• typically, publishers pay royalties at every 6 months, while in self-publishing is more often

  • publishers are not quite flexible about the book size, aspect, format, writing style, etc while in self-publishing these coordinates are very flexible

  • publishers require to be the only owner of the book content and it is forbidden to publish it in any other place or form while in self-publishing this restriction is not always applied

  • publishers set the price of the book without consulting the author while in self-publishing the author sets the price (moreover, the author can choose the price in a range of values)

  • publishers decide the discounts and donations policy while in self-publishing the author can provide coupons, discounts and make donations.

Your latest book is called "Java Persistence Performance Illustrated Guide". Could you tell us more about this new project of yours?

Sure thing.

Well, in the beginning, the content of this new book was not meant to be part of any book. The story is like this: Over time, I have collected the best online articles about Java persistence layer (JPA, Hibernate, SQL, etc) and, on my desk, I have some of the most amazing books about these topics.

I think there is no surprise for you if I say that your blog and book, High-Performance Java Persistence, are major parts of this collection.

In order to mitigate the performance issues related to persistence layer, I strongly and constantly recommend these resources to developers involved in persistence layer, but the remaining question is: in a regular day of work, how the members of a team can quickly understand/recognize a performance issue in order to fix it?

Well, there is no time to study in that moment, so I decided to have a new approach: have drawn of a specific performance issue and for 5-15 minutes talk on that draw (after all, "a picture is worth a thousand words"). This way, the audience can quickly understand/recognize the issue and have the hints to fix it.

Further, I’ve published these draws on Twitter, where I was surprised to see that even without the words (the talk), they were appreciated. Well, over time I’ve collected a significant number of draws and people started asking me if I will publish them somewhere (I remember that we had a little talk about this on Twitter as well). And, this is how the idea of the book was born. :)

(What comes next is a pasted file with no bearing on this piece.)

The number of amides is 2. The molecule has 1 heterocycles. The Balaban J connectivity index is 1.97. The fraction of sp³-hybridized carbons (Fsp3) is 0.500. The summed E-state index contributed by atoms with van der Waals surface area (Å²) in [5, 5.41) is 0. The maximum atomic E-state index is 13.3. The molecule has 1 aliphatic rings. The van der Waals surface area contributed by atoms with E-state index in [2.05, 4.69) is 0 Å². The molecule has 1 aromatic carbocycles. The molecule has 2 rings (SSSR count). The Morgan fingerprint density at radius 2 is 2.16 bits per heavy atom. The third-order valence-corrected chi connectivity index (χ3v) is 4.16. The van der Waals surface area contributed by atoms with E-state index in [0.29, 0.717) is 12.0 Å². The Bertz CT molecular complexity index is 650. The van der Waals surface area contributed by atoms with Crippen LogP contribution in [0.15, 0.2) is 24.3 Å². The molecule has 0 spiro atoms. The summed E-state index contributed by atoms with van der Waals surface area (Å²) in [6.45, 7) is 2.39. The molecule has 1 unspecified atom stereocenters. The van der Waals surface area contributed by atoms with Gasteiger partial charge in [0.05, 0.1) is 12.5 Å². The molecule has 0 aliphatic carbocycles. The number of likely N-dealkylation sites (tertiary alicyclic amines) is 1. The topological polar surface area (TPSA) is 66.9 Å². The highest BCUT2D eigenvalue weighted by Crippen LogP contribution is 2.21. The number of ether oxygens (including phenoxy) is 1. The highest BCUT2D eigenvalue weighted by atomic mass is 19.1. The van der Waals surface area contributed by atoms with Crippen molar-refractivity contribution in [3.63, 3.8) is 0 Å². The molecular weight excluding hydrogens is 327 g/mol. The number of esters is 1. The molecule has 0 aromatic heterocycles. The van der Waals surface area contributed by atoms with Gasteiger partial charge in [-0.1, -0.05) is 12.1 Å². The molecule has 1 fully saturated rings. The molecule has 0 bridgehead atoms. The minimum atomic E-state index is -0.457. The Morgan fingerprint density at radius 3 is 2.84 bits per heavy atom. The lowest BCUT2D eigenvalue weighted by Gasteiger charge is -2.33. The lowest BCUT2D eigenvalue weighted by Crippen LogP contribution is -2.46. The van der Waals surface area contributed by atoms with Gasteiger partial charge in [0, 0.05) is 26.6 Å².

The main reason of choosing the self-publishing approach was the fact that I’m not constrained by fix deadlines. The only extra-effort I’ve done was to find somebody to make the cover - it was designed and drawn by an excellent painter, Mr. Barsan Florian.

Now, the goal of this book is to act as a quick illustrated guide for developers that need to deal with persistence layer performance issues (SQL, JDBC, JPA, Hibernate (most covered) and Hazelcast).

Each drawing is accompanied by a short description of the issue and the solution. It’s like "first-aid", a quick and condensed recipe that can be followed by an extended and comprehensive article with examples and benchmarks, as you have on your blog.

Most of the applications that I reviewed are Java EE and Spring based applications. Since most of the performance penalties have their roots in the persistence layer, I tried to make a top 10 of the most frequent programming mistakes that cause them (this trend was computed from ~300 PRs in different projects and it is in progress):

  1. Having long or useless transactions (e.g. using @Transactional at class level on Spring controllers that delegate tasks to "heavy" services or never interact with the database)

  2. Avoiding PreparedStatement bind parameters and using "+" concatenations for setting parameters in SQL queries.

  3. Fetching too much data from the database instead of using a combinations of DTO, LIMIT/ROWNUM/TOP and JOINs (e.g. in the worst scenario: a read-only query (marked as read-only or not) fetches all entities, a stream is created over the returned collection, and afterwards, the findFirst stream terminal operation is executed in order to fetch and use further a single entity).

  4. Wrong configuration of batching (the team lives with the sensation that batching is working behind the scene, but they don’t check/inspect the actually SQLs and batch size)

  5. Bad usage or missing transaction boundaries (e.g. omitting @Transactional for read-only queries or executing separate transactions for a bunch of SQL statements that must run in a single transaction)

  6. Ignoring the fact that data is loaded eagerly.

  7. Don’t rely on a pool connection or avoid tuning the pool connection (Flexy Pool should be promoted intensively). Even worse, increase the connections number to 300, 400.

  8. Use unidirectional one-to-many associations with insert and delete entities operations

  9. Using CriteriaBuilder for all SQL statements and rely on whatever is generated behind the scene

  10. Lack of knowledge about Hibernate features (e.g. attributes lazy loading, bytecode enhancement, delay DB connection acquisition, suppress sending DISTINCT to the database, etc)

We always value feedback from our users, so can you tell us what you’d like us to improve or are there features that we should add support for?

First I want to congratulate the whole Hibernate team because is doing a great job! I really love the latest features and the comprehensive improvements in documentation. Taking into account the type of applications that I’m involved in, I will like to see the Hibernate - CDI integration ready.

Thank you, Leonard, for taking your time. It is a great honor to have you here. To reach Leonard, you can follow him on Twitter.